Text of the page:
Longhairs: Allergic to Laughter?

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Yesterday was Creative Loafing’s annual Reel Terror Festival; twelve hours worth of independently produced local horror product. (Okay,produced by locals, as one full-length (Joe Davison’s Frost Bite) and one short (Ryan Sullivan’s Jack Swings) were actually shot out of state.

Armzka Productions was there in full force, supported by our favorite (and only) musical director Whirlyn. Somehow our entry, the (retitled) Night the Haunted Stroller Ate St. Petersburg, was accepted; allowing Leigh and myself to walk amongst those who debate whether Hellraiser really needs/deserves a reboot, or whether Halloween is the penultimate slasher.

Needless to say, we didn’t fit in. Leigh’s a highly trained journalist; so superfluous shots were immediately called out. As were the weak(er) scripts.

I, meanwhile, was much too busy playing with Villagio Cinema’s robotic chairs to pay much of this any mind. As if the playing the Night the Haunted Stroller Ate St. Petersburg wasn’t a big enough affront to common sense, they had us watching it from the deck of the Enterprise!

Realizing ahead of time that we might be men amongst trolls, we made the logical decision to emphasize our differences. Draw a line in the sand as it were. So we opted to come correct in suits; figuring that the unshaven horror masses would show up looking like What Not to Wear rejects: blue jeans and black shirts.

One small complication here was my failure to factor in FL’s cultural delay. Any fad that hits the nation hits FL years later. Which explains why the blue jeans and black shirts also came decked out in sports jackets. While you might not remember sport coats since it’s been ages since Kanye (re)popularized them (right after his pink polo phase), in Tampa they’re apparently the rage. Or just never became unpopular again; after people came to their senses realizing that any event worth getting dressed up for is also worth getting dressed up correctly for.

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Suit and tie, kids; they’re not optional when you’re trying to look nice.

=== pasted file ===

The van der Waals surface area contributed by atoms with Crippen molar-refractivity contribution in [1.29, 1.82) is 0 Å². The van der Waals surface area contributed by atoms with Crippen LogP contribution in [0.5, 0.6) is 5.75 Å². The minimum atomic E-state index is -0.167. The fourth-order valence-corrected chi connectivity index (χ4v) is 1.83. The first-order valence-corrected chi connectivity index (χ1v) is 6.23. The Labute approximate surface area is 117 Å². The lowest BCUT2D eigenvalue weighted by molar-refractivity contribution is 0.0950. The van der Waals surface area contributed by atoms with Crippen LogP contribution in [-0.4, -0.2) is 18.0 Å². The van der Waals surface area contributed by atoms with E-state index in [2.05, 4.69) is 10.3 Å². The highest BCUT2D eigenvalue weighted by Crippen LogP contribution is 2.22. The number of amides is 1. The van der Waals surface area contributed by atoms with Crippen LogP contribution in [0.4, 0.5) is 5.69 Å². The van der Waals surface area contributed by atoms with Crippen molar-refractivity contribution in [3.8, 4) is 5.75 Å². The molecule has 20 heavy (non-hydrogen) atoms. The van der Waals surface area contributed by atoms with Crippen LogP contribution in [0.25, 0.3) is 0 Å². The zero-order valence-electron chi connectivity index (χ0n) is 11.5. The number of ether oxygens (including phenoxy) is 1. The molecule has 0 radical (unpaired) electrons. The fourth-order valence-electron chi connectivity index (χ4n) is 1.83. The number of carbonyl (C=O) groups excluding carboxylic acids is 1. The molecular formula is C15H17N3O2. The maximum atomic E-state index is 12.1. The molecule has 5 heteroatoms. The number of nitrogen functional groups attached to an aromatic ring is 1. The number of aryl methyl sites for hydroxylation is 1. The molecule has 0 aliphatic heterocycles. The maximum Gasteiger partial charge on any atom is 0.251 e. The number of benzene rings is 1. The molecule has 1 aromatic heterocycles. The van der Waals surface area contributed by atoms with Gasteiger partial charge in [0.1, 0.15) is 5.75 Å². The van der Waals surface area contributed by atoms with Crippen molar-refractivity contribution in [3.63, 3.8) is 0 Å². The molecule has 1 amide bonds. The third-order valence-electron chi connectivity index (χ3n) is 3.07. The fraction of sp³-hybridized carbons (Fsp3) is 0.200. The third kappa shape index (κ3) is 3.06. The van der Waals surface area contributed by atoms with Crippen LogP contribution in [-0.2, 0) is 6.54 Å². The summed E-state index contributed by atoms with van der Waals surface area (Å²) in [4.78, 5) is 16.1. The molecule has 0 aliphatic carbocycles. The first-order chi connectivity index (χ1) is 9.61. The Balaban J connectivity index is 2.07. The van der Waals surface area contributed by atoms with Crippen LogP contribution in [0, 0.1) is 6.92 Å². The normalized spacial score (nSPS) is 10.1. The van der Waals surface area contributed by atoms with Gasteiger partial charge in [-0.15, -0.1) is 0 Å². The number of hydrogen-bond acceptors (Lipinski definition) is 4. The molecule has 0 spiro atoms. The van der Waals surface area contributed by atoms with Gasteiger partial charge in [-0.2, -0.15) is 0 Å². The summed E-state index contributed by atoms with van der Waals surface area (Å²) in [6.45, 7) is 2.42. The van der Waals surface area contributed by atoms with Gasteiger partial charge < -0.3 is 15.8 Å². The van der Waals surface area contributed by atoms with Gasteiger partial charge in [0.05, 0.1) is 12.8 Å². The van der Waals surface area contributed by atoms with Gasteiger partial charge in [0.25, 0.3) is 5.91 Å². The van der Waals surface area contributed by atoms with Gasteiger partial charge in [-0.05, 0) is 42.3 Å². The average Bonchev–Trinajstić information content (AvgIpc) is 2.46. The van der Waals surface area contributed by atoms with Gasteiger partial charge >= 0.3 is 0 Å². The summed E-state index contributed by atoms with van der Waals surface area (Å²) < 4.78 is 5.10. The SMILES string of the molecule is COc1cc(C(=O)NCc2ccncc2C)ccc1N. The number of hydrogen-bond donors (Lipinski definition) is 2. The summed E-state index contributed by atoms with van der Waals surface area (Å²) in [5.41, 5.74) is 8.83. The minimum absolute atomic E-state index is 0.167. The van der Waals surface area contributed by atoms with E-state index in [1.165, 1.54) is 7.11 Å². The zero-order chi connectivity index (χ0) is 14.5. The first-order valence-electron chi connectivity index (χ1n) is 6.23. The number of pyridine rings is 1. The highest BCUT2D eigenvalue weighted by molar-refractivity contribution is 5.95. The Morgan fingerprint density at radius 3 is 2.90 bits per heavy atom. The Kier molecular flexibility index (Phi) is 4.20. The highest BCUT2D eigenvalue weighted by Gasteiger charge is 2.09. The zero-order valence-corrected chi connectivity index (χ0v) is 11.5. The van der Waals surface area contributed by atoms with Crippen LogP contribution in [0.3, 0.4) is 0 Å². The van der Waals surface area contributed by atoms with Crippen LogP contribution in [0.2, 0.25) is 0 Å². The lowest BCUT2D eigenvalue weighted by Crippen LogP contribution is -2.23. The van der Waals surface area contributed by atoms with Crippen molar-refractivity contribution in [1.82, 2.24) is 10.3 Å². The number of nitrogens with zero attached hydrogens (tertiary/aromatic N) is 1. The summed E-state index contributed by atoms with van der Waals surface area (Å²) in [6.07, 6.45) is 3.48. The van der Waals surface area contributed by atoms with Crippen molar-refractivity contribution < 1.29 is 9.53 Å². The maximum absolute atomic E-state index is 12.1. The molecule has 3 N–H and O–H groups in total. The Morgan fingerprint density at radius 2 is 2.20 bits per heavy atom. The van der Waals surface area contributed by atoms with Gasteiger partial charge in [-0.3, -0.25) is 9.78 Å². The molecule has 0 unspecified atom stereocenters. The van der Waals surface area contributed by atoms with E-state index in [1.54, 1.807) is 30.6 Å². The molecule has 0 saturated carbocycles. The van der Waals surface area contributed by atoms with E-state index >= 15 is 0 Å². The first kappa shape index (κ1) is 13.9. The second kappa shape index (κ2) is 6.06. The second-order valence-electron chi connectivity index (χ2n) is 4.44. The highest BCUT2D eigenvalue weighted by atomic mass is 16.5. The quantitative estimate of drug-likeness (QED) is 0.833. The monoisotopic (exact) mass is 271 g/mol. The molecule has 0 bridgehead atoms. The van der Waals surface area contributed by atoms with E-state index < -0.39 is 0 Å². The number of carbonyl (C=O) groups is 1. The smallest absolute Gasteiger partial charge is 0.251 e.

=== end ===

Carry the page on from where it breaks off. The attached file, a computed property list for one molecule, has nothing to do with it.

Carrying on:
Other than my churlishness towards those who don’t follow implied dress codes (it is a FESTIVAL after all!), the day went off relatively well. The Haunted Stroller being one of the chosen few of shorts only being shown once; mainly due to its tone I believe.

Most of Reel Terror’s selections were tradition in a sense. Glenn Register Jr.’s Resurrecting Evil was a slasher with a fantastic costuming job and one of the strongest sequences when Jack Hatchett murders a slew of hilariously detailed background characters. (The Hatchett image on the website doesn’t come close to looking as nice as he does in the film.)

Joe Davison’s Frost Bite was the traditional zombie movie. Pretty much pick Dawn of the Dead up (the original, not the remake) and drop it into Alaska and you have the gist of the plot. Town under seige by zombies, which later undergoes an attack by bandits. Bandits wearing Road Warrior gear in freezing Alaska.

It turns out Tampa isn’t the only edge of the United States’ state with cultural delay issues…

Jake Jalbert’s House Guest was a home invasion movie. Smaller budget (obviously) than the Purge and that other movie that came out where the killers wear animal masks and one female protagonist had a surprisingly strong role by Hollywood standards. While predictable in that sense, House Guest also had a ton of recognizable locations (shot in and around Seminole FL), a bizarre bathroom sequence where one of the characters, Seth (Nick Canning), runs into the bathroom and talks to himself about shitting while he’s shitting, and Seth also has what will soon be Armzka’s running gag: the pizza slap.

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Imagine taking on a madman armed only with a slice of pizza and you’ll understand.

(House Guest also stars Alex Vincent (the kid from the Child’s Play movies), but the real star is Poppa John’s flying pan pizza.)

Reel Terror’s shorts were equally predictable. Agrizoophobia was tough, as there were a lot of places it could’ve went, rather than just being one note. Dormant was a(nother) zombie film; this time done video-game style with out-of-place Army of Darkness quotes. Also an uncomfortably strong touch of racism.

The first zombie we see is just a black man sans make-up, chasing our white protagonist. At first we all thought, Okay, they’re rage virus “zombies” a la 28 Days Later. That worked until the other All the (white) zombies appeared with actual zombie make-up on. I guess the filmmakers felt the need to underline to the audience that white people can be a threat too.

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Then came Round Two of shorts, a series that would only get one play: Secret Family Recipe, You Are All Going to Die (starring Kato Kaelin, Rhonda Shear, and my next door neighbor all in one short!), and the Night the Haunted Stroller Ate St. Petersburg. A set of films all connected by their strong comedic aspects.

We naturally wondered why the funny films were pushed to the side like this. Was it purely due to logistics (x amount of films playing on three screens versus y amount of time)? Or is the horror crowd allergic to things outside the norm the same way they’re allergic to fashion?

(For the record, Leigh in our photo above started the day out in a suit and tie, but took the tie off after lunch. See how quickly improper dress spreads its evil tentacles?)

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